Most of the Thin Git's engines grudgingly acknowledged the existance of steam engines. Old Stuck-Up in particular
had never liked them.
"They're all right," said Derek. "Just old-fashioned engines like you and me."
engines, you mean," Old Stuck-Up grunted. "With windows at only one end how can they cope with not looking as gorgeous as
"Diesel has one cab," remarked Pip, "and he gets on all right, when he can be bothered."
just a little pleb," scoffed Old Stuck-Up. "If a godly engine like me didn't have the brain capacity to cope with more
than one cab, what would the universe come to?"
All the engines agreed that Old Stuck-Up was becoming far more stuck-up
"Making out he's a deity or something," grumbled Spamcan, a working-class engine at heart. "It's disgusting!"
knew an engine called Messiah," remarked Bowler. "In the old days at Barrow. Rupert J. Messiah XIV he was. The cleanest
engine I'd ever met. Absolutely immaculate, but he didn't w**k around like that."
"Oh, don't tell Old Stuck-Up that,"
pleased Emma. "Our lives are miserable enough as it is!"
"Exactly," agreed Spamcan, "but who's going to cut his brake
pipe for him?"
The engines tried all sorts of ideas - the twins tried stealing his passengers, Spamcan tried knocking
coal trucks into him, Bowler tried pushing him down a hill and Derek tried asking him politely to be a little more considerate
- but nothing worked. Old Stuck-Up grew so conceited that the others were glad when he was there so they could bombard him
Even the coaches twittered b*tchily to each other if they thought he was to pull them, and they made
d**ned sure that Stuck-Up wouldn't be pulling anyone, if you get my meaning.
One day Old Stuck-Up came to the Shed, fuming with rage.
"Shunting!" he snorted. "Where's Diesel? He should be
here for menial tasks like that!"
But Diesel was away rescuing Derek from another breakdown and Spamcan from having
crashed into him, so Old Stuck-Up had to do the work himself.
Old Stuck-Up's train had long trucks called autoracks.
These are flatbeds with a fold-out second floor, made from disused deckchairs. They are used to carry loud sports cars, outdated
tractors and other poorly-assembled heavy machinary.
The shunting should have been easy (at least that's what the foreman
claimed), but Old Stuck-Up, who had never pulled a truck in his life, was cross and bumped the trucks.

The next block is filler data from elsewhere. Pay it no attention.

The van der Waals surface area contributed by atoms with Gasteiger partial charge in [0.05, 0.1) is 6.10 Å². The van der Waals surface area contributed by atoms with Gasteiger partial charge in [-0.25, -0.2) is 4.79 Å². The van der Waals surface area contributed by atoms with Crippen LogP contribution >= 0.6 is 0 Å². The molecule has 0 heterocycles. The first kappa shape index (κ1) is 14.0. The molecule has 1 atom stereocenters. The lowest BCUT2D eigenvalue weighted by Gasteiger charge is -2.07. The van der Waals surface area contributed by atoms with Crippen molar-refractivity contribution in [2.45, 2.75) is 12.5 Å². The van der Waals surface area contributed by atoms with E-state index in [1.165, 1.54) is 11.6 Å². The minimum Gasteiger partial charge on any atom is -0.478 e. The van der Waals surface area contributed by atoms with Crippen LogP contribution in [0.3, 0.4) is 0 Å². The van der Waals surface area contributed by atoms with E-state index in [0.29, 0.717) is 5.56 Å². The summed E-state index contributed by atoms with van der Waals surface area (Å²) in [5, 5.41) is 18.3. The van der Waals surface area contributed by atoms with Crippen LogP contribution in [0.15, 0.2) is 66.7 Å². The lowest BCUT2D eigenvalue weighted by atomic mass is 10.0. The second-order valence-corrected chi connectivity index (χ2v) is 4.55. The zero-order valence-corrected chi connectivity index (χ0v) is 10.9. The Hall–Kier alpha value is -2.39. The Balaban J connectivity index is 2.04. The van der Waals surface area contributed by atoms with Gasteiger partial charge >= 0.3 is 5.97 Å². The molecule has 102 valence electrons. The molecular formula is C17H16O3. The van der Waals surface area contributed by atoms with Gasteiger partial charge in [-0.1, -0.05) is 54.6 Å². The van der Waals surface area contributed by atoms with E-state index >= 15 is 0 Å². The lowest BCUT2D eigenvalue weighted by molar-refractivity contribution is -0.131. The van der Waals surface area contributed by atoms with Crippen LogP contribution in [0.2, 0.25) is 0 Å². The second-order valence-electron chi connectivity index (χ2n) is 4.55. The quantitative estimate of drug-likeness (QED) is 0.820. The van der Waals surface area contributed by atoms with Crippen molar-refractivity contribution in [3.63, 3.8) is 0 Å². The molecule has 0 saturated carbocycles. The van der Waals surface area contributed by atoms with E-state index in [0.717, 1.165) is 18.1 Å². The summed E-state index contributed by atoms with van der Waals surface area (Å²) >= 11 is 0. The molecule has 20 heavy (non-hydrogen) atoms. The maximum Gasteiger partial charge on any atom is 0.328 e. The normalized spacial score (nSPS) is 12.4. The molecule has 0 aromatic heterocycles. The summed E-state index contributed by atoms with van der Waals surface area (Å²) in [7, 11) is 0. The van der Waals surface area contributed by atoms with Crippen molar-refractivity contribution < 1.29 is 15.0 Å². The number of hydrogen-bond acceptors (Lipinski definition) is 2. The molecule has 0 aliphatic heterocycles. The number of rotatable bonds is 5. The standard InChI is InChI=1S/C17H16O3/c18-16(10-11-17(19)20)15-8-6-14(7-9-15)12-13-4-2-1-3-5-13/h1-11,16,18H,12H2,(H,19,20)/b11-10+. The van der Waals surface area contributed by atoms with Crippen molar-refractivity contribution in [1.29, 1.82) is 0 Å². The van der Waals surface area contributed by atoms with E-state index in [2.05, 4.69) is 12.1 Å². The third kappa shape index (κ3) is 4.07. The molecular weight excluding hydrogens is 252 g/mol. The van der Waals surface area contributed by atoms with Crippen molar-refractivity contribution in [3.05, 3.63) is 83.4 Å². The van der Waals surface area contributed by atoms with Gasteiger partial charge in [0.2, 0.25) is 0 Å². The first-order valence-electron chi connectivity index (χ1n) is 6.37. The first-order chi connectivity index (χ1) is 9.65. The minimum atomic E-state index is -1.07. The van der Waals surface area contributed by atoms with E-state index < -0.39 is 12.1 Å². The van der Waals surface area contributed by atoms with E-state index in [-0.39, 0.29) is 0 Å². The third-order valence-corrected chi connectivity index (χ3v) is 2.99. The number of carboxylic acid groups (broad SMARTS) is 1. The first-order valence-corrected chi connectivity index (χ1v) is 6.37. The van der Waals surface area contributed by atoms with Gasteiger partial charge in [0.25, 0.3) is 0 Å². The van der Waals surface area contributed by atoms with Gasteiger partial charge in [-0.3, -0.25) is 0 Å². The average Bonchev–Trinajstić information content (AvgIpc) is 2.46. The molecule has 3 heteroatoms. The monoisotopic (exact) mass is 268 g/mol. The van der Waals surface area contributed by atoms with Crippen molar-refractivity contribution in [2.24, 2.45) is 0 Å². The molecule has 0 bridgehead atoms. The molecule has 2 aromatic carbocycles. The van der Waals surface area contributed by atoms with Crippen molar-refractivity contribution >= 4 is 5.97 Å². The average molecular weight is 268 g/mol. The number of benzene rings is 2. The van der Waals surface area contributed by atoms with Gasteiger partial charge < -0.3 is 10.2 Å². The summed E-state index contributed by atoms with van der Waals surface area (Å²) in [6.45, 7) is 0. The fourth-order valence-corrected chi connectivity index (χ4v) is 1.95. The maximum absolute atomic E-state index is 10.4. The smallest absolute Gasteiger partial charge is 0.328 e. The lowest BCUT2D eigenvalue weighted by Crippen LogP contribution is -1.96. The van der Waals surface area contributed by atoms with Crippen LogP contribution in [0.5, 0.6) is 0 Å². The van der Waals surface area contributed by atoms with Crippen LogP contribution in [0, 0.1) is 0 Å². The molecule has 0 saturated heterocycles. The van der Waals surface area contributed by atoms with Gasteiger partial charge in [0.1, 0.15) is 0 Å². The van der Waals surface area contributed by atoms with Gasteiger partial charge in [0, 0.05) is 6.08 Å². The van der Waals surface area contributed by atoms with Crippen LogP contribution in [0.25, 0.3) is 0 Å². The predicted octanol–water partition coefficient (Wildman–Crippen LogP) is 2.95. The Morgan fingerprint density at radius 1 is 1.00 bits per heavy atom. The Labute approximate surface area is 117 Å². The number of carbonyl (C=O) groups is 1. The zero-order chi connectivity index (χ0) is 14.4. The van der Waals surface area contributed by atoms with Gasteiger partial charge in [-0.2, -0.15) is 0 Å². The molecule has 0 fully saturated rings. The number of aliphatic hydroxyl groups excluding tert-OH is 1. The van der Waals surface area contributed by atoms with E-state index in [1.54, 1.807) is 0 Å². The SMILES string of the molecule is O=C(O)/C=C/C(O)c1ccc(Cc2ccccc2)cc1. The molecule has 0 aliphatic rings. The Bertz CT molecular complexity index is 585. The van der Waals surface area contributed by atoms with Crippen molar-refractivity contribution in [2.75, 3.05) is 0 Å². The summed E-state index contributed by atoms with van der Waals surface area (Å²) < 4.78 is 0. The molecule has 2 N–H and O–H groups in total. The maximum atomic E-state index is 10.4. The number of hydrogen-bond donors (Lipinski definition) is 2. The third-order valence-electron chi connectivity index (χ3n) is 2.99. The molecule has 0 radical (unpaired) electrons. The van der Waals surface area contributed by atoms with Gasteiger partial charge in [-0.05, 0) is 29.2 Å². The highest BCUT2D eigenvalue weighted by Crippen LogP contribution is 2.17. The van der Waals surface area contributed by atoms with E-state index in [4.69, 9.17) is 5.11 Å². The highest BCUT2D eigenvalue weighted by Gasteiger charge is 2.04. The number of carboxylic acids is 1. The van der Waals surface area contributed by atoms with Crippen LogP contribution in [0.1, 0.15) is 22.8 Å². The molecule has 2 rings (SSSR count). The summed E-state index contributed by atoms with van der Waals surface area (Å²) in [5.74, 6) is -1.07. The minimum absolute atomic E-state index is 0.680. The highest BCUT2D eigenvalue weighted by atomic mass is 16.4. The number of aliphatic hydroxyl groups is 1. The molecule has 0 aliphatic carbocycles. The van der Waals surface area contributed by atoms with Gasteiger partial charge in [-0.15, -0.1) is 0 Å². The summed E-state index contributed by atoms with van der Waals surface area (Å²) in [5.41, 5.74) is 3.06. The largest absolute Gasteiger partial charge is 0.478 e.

"Oh, oh, oh,
oh, oh bugger!" they cried. Some of them slipped their brakes "on" to spite Stuck-Up, while the sports cars on board blasted
exhaust smoke in his face. The weather was damper than ever too, so the shunting took a very long time.
Old Stuck-Up had only two trucks to fetch before his train was ready. His buffers were worn and his metaphorical lungs were
full of car fumes.
Because of the Hi-Definition television in the signalbox, the signalman always found it hard to
pay attention to what was happening outside. Old Stuck-Up's Driver told him that his engine would toot and swear profusely
when they had collected all the trucks.
They had almost finished when suddenly Old Stuck-Up heard a loud "TOOT TOOT!"
from another engine close by - it was Bowler, collecting some dirty coaches and demanding they be polished before he dare
buffer up to them.
The signalman heard him too, and thought it was Old Stuck-Up saying he was ready. He pulled the
lever, setting the points for the main line, not taking his eyes off of The Jeffrey Bile Show.
But Old Stuck-Up
wasn't ready. The points changed when he was halfway over them; one bogie went one way, but the other diverted towards the
main line. Before Old Stuck-Up realised it, he was travelling sideways between the two lines! As if doing the splits wasn't
painful enough, a large satellite tower stood right in his path.
"STOP!" squealed the Express engine, but the trucks
and sports cars wanted to pay him out and pushed him on. Old Stuck-Up ploughed through the tower and the satellite toppled
to the ground with a crash, landing on his big blue bonce!
"That's torn it!" said Old Stuck-Up's Driver, having heroically
thrown himself out of the cab just in time, "the Thin Git won't like that!"
He didn't. He swore severely about it,
because the satellite provided Sky Television to the signalbox and its loss was inconvenient. The big Chelsea match was on
later and the yard staff had put a lot of money on it.
Old Stuck-Up vehemently claimed the accident was not his fault,
but he was unusually quiet in the Shed that evening. The others were euphoric.
"I suppose it MUST be difficult to get
about with only one cab," whispered a voice, "but to not have the brain capacity to cope with two - that really is something!"
Stuck-Up pretended he hadn't heard.